Adventures in birtherism

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A: somewhere in Cúcuta!
A: somewhere in Cúcuta!

The Venezuelan birther movement started out on the fringes of political discussion. It was a subject few people dared to touch, and when they did, it was a hush-hush thing. “Chico, ¿tú crees que de verdad Maduro es colombiano?

After a while, the story of Nicolás Maduro’s curiously missing birth records grew some legs. All of the sudden, Henrique Capriles was a birther, and so are most of the opposition members of the National Assembly. The story just won’t go away. It is now part of the opposition mainstream’s political strategy.

So … what gives? Has Venezuela’s opposition finally gone off the deep end?

Now, before you think I, too, have gone birther, I have to fess up: I am on the fence on this issue, waiting for it to play out. I also think it’s important to draw some distinctions between our birther movement and Barack Obama’s.

Part of the reason why we instinctively roll of our eyes re. the birther argument is through association. After all, the US birther movement only succeeded in making fools of themselves, keeping the country distracted for a good year or so. But the Venezuelan birther case is fundamentally different than the American one.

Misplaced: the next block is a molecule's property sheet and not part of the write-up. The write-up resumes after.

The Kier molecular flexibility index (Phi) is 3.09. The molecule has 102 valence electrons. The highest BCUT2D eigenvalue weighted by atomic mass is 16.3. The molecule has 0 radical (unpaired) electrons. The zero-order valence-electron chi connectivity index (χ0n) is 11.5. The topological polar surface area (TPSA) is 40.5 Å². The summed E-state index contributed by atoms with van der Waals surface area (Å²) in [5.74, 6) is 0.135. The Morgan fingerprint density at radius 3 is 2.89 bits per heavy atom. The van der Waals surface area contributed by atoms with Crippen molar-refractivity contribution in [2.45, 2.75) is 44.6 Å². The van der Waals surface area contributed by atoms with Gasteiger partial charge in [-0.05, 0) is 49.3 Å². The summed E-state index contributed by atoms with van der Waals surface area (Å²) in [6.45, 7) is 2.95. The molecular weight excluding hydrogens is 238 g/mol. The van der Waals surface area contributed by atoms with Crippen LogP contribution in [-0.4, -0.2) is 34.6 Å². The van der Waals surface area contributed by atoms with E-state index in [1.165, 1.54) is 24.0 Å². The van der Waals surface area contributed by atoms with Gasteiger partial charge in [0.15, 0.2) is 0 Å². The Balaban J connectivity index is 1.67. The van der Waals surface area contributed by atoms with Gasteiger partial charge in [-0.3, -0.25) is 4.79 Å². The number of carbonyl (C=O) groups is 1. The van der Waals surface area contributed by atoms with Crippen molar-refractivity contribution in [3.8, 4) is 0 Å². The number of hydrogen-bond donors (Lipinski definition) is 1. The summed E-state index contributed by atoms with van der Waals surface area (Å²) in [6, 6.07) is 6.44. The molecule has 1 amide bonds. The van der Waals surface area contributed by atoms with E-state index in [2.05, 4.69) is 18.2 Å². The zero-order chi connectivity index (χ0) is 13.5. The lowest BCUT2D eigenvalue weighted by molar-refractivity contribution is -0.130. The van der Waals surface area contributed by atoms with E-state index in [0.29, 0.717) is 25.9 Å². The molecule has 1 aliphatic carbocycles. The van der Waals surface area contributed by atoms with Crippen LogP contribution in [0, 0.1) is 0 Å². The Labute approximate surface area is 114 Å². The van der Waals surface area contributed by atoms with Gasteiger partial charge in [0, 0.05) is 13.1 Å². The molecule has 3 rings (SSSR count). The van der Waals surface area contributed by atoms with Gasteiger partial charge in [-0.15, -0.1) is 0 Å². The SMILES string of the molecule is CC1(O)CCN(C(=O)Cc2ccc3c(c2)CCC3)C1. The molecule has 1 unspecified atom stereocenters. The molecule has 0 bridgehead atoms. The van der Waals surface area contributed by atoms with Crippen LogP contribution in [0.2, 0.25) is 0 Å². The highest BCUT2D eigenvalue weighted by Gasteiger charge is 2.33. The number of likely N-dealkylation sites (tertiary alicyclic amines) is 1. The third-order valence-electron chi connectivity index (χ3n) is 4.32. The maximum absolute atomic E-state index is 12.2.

For one, the case against Nicolás Maduro is stronger than the case against Obama ever was. Obama at least had a birth certificate in hand, although that wasn’t enough for US birthers. Moreover, there had been that birth announcement in the Honolulu newspaper which US birthers, in their irreverent nuttiness, claimed had been the product of some sort of conspiracy.

With Maduro, we have none of this. Maduro has never shown his birth certificate, nor any other proof that he was born where he claims to have been born. In fact, it’s not even clear where that place would be, since some people in his inner circle say he was born in one place, and other people say he was born in another one.

As for the legal issues, Maduro is on shaky ground there too. If Maduro had been born in Colombia to a Colombian mother – his mother was Colombian, this apparently is not in dispute – and a Venezuelan father, he would have dual Colombian and Venezuelan citizenship according to the Colombian Constitution. This would immediately disqualify him from office, as the Venezuelan Constitution explicitly bars anyone holding dual citizenship from the Presidency.

Putting all that aside, the politics of this thing gets tricky quickly for Maduro. Since Venezuelans don’t really know him well enough yet, and given how the more we see of him, the less we like him, the opposition wants to bank on driving a wedge between “him” and “us.” Birtherism also takes away the whole “I defend the fatherland” spiel. Finally, there is the military component – openly questioning the President’s nationality and legitimacy in this way is bound to stir up the adventurous streak inside every Venezuelan military man.